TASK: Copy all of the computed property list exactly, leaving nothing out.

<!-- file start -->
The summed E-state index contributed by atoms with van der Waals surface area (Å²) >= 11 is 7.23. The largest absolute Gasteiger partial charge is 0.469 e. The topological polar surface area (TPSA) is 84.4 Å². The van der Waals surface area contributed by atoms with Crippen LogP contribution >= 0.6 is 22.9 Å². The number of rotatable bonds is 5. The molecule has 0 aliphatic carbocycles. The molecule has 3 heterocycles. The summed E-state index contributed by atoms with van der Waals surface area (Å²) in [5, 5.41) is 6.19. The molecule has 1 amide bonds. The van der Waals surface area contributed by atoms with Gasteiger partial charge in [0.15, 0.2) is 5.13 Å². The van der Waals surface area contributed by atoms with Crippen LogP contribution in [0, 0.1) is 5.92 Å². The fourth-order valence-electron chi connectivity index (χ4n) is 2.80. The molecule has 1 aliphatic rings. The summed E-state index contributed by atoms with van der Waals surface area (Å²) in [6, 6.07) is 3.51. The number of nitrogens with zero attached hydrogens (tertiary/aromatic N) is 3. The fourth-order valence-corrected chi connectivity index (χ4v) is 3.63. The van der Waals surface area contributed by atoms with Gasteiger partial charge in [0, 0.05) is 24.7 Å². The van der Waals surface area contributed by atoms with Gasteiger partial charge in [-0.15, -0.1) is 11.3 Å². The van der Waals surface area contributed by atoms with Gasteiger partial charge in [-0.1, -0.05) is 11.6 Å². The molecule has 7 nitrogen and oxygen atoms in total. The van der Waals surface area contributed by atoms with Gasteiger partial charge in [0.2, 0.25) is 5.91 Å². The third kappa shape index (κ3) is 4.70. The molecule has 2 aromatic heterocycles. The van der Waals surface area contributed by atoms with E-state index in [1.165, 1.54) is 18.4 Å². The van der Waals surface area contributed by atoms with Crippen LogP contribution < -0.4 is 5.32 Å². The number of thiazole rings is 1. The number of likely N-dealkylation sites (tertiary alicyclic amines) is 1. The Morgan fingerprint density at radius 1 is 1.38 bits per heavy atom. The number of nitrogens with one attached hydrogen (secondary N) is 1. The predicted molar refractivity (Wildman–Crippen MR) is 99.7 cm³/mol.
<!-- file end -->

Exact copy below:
The summed E-state index contributed by atoms with van der Waals surface area (Å²) >= 11 is 7.23. The largest absolute Gasteiger partial charge is 0.469 e. The topological polar surface area (TPSA) is 84.4 Å². The van der Waals surface area contributed by atoms with Crippen LogP contribution >= 0.6 is 22.9 Å². The number of rotatable bonds is 5. The molecule has 0 aliphatic carbocycles. The molecule has 3 heterocycles. The summed E-state index contributed by atoms with van der Waals surface area (Å²) in [5, 5.41) is 6.19. The molecule has 1 amide bonds. The van der Waals surface area contributed by atoms with Gasteiger partial charge in [0.15, 0.2) is 5.13 Å². The van der Waals surface area contributed by atoms with Crippen LogP contribution in [0, 0.1) is 5.92 Å². The fourth-order valence-electron chi connectivity index (χ4n) is 2.80. The molecule has 1 aliphatic rings. The summed E-state index contributed by atoms with van der Waals surface area (Å²) in [6, 6.07) is 3.51. The number of nitrogens with zero attached hydrogens (tertiary/aromatic N) is 3. The fourth-order valence-corrected chi connectivity index (χ4v) is 3.63. The van der Waals surface area contributed by atoms with Gasteiger partial charge in [0, 0.05) is 24.7 Å². The van der Waals surface area contributed by atoms with Gasteiger partial charge in [-0.15, -0.1) is 11.3 Å². The van der Waals surface area contributed by atoms with Gasteiger partial charge in [-0.1, -0.05) is 11.6 Å². The molecule has 7 nitrogen and oxygen atoms in total. The van der Waals surface area contributed by atoms with Gasteiger partial charge in [0.2, 0.25) is 5.91 Å². The third kappa shape index (κ3) is 4.70. The molecule has 2 aromatic heterocycles. The van der Waals surface area contributed by atoms with E-state index in [1.165, 1.54) is 18.4 Å². The van der Waals surface area contributed by atoms with Crippen LogP contribution < -0.4 is 5.32 Å². The number of thiazole rings is 1. The number of likely N-dealkylation sites (tertiary alicyclic amines) is 1. The Morgan fingerprint density at radius 1 is 1.38 bits per heavy atom. The number of nitrogens with one attached hydrogen (secondary N) is 1. The predicted molar refractivity (Wildman–Crippen MR) is 99.7 cm³/mol.